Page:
If a team feels under pressure constantly, we would recommend reviewing roles and responsibilities alongside processes - it’s easy to overlook how much you may have grown in a given period, and the subsequent impact on workloads that has accrued over time. Encouraging a culture of open dialogue, combined with demonstrating continuous improvement across your entire company based on the feedback you get, will go a long way to improving retention. More experienced job applicants may cite evidence of an improved work-life balance as the deciding factor when considering competing offers too.

thoughtbot can provide immediate support

Something special about thoughtbot is our consultants are enabled to support your business, team, and product in parallel. We can facilitate other aspects of your business success in addition to feature work. Some examples include supporting hiring by writing tailored job descriptions and even conducting technical interviews, which can help you move forward with a first technical hire. We even onboard new hires when they start!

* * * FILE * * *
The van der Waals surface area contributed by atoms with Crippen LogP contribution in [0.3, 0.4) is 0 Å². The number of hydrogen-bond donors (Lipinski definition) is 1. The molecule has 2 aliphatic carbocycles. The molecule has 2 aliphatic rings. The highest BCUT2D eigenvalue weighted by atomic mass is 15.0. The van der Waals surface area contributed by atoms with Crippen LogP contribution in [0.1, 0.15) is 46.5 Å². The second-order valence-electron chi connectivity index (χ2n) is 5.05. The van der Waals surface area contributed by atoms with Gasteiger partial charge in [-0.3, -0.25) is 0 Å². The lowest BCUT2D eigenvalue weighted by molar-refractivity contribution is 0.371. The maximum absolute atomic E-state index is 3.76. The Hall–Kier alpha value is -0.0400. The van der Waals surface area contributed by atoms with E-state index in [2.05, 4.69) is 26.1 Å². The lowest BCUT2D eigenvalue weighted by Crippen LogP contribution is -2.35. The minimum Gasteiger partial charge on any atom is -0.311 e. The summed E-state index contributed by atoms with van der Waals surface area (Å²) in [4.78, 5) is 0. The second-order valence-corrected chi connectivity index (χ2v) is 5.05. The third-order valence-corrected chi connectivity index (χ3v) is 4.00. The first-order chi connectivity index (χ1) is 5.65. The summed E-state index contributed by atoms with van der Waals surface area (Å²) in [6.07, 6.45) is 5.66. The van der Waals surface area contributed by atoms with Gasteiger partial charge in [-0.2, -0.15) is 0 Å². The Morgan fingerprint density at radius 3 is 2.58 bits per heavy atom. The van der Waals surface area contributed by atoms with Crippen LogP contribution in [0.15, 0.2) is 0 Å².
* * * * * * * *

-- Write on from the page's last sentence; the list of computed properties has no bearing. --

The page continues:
For clients with an in-house team of varying skill levels, a few common ways we help a team level up is through training, mentorship, and pairing. Especially for a remote or hybrid team, making sure your communication and development process are sound will help the group feel aligned and confident in moving ahead.

thoughtbot teams come equipped with best practices for remotely delivering software design and development services, and can coach your team to success too. Having a strong culture, with consistent standards and processes in place will keep your team fulfilled and provide a healthy environment for new hires to ramp up. Here are a few more blogs on building a sustainable remote product team culture.

Send us a note if we can help your business, team, and product start the year off strong.